Daniel Lippman | Clinton School Presents

Daniel Lippman Clinton School Presents.JPG

Interview with Daniel Lippman, co-author of POLITICO's Playbook, for NPR affiliate KUAR on Clinton School Presents, a weekly dialogue with the distinguished guests that visit the Clinton School of Public Service in Little Rock, Arkansas. Nikolai DiPippa, Clinton School Director of Public Programs, sat down with Daniel Lippman, a reporter for POLITICO and co-author of POLITICO's Playbook, the most indispensable morning newsletter for the biggest influencers in politics.  Before joining POLITICO, he was a fellow covering environmental news for E&E Publishing and a reporter for The Wall Street Journal in New York. He has also interned for McClatchy Newspapers and Reuters. During a stint freelancing in 2013, he traveled to the Turkish-Syrian border to cover the impact of the Syrian civil war for The Huffington Post and CNN.com.

Shaukat Aziz | Clinton School Presents

Shaukat Aziz

Interview with Shaukat Aziz.  Shaukat Aziz served as Prime Minister of Pakistan between 2004 and 2007, following five years as its Finance Minister and thirty years at Citibank. While in office, he steered one of the biggest economic turnarounds in recent history, taking Pakistan from the brink of bankruptcy. His time in government was marked by high economic growth, exchange rate stability, a reduction in poverty and an upsurge in local and foreign investment. He survived a suicide bombing by Al Qaeda while on the campaign trail, driving him to engage in the fight against global terrorism.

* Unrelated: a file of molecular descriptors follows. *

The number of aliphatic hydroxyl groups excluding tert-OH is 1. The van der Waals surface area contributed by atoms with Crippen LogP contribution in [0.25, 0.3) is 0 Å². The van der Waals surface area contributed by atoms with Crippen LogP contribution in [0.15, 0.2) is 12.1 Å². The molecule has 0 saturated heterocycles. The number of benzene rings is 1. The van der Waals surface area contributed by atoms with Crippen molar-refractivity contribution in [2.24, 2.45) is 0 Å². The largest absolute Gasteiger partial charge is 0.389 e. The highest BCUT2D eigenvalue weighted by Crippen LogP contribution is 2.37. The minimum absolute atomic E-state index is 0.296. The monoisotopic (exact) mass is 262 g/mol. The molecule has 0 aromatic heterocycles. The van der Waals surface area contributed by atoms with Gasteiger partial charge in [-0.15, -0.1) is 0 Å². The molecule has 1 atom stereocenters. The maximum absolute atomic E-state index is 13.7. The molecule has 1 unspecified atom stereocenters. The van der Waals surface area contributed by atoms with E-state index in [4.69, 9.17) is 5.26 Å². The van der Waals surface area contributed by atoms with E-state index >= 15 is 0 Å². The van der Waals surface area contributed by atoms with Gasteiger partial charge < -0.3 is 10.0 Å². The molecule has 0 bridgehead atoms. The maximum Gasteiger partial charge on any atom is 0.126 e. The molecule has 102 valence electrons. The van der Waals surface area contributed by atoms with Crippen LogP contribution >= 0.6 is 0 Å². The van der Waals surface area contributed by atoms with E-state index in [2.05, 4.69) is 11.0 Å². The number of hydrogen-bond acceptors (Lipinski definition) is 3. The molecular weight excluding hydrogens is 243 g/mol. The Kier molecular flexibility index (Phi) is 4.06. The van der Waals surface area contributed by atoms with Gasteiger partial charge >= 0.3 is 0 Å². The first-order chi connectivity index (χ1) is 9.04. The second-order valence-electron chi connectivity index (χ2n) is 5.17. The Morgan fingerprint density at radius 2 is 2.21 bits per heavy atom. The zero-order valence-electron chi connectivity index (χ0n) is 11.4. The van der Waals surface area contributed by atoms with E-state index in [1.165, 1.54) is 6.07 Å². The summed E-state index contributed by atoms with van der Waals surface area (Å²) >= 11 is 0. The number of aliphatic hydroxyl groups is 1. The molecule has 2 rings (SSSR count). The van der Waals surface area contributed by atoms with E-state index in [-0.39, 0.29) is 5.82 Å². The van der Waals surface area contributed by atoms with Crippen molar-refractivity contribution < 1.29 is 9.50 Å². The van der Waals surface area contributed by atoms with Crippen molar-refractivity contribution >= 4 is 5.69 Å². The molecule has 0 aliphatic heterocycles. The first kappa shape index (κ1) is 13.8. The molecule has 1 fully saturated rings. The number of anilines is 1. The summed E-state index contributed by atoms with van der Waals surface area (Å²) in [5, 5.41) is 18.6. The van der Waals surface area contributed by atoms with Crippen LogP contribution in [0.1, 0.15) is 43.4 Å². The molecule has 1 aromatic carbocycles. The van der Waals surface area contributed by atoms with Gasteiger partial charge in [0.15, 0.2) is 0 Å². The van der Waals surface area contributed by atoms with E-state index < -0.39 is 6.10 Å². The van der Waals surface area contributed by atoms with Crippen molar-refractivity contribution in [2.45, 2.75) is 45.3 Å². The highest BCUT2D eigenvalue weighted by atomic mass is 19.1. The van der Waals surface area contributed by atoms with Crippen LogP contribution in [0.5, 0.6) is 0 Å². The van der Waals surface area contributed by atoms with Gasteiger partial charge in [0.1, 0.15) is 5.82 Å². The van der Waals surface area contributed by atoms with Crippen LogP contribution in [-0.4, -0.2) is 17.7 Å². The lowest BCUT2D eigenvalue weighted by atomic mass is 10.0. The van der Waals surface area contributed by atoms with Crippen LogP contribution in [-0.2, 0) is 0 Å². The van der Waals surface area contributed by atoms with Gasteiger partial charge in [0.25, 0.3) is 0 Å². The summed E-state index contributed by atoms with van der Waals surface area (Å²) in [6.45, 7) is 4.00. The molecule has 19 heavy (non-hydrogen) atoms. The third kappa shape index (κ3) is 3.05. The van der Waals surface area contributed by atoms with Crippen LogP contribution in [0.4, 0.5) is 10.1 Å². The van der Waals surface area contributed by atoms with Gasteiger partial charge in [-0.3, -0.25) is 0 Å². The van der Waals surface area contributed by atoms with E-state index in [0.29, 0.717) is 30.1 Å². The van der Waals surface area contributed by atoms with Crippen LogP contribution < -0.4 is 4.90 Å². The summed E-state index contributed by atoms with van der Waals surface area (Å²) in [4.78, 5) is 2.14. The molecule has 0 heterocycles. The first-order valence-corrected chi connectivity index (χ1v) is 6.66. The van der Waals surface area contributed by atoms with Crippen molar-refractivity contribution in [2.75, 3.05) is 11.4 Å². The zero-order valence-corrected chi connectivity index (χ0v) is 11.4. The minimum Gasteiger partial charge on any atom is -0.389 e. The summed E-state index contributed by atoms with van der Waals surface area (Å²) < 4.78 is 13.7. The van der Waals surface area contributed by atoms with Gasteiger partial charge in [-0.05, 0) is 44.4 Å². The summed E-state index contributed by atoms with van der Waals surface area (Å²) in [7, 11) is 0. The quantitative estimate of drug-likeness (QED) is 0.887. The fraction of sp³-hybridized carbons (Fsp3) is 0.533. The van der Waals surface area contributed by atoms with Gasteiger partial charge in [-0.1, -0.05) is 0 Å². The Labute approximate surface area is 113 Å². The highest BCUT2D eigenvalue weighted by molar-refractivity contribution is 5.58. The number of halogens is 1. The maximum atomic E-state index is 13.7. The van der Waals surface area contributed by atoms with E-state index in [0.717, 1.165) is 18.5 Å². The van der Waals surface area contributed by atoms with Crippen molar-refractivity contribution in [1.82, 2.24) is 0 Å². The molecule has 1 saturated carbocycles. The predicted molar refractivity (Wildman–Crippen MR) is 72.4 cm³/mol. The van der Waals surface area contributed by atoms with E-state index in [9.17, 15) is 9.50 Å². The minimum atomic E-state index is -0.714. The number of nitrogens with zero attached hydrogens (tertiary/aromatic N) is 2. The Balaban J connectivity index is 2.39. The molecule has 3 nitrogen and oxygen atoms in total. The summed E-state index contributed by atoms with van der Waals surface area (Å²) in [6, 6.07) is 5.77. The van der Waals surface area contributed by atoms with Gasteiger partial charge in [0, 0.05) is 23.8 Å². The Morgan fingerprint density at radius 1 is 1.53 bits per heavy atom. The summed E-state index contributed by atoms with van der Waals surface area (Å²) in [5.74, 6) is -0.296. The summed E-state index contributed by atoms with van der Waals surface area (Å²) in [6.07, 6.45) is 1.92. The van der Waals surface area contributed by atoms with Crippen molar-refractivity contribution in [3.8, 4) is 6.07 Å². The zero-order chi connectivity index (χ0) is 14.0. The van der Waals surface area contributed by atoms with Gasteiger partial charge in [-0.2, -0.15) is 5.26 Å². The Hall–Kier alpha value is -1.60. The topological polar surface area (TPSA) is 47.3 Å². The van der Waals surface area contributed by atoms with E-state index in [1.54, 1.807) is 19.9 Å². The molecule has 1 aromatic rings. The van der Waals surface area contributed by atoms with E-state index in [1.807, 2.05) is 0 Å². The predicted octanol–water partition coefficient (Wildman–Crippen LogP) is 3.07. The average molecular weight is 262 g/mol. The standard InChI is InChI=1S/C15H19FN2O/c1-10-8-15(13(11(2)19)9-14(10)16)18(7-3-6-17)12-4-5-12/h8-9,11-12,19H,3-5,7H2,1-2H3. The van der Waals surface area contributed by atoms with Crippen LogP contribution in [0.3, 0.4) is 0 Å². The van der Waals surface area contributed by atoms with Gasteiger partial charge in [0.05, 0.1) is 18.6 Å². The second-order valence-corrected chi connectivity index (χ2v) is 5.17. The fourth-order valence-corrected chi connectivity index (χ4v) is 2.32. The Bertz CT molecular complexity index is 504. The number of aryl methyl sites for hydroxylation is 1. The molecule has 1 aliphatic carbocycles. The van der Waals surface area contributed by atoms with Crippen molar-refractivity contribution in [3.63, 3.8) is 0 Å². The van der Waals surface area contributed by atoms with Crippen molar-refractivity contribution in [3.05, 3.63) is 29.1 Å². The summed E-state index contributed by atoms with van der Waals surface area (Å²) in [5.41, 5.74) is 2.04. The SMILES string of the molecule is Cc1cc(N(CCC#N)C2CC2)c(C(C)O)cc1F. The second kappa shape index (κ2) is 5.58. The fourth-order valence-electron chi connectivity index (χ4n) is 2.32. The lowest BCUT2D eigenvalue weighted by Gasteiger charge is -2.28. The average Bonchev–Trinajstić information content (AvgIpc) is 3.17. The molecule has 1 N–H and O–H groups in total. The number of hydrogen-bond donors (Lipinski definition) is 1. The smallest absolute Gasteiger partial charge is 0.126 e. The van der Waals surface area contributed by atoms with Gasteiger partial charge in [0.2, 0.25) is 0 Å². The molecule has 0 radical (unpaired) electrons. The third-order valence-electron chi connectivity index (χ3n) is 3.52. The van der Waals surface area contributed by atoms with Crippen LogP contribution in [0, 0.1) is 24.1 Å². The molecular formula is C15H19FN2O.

Joe Nocera | Clinton School Presents

Joe Nocera

Interview with Joe Nocera, author of “Indentured: The Inside Story of the Rebellion Against the NCAA”, for NPR affiliate KUAR on Clinton School Presents, a weekly dialogue of distinguished guests that visit the Clinton School of Public Service in Little Rock, Arkansas. Nikolai DiPippa, Clinton School Director of Public Programs, sat down with Joe Nocera, author of “Indentured: The Inside Story of the Rebellion Against the NCAA”. His book tells the dramatic story of a loose-knit group of rebels who decide to fight the National Collegiate Athletic Association.

Jay Solomon | Clinton School Presents

Jay Solomon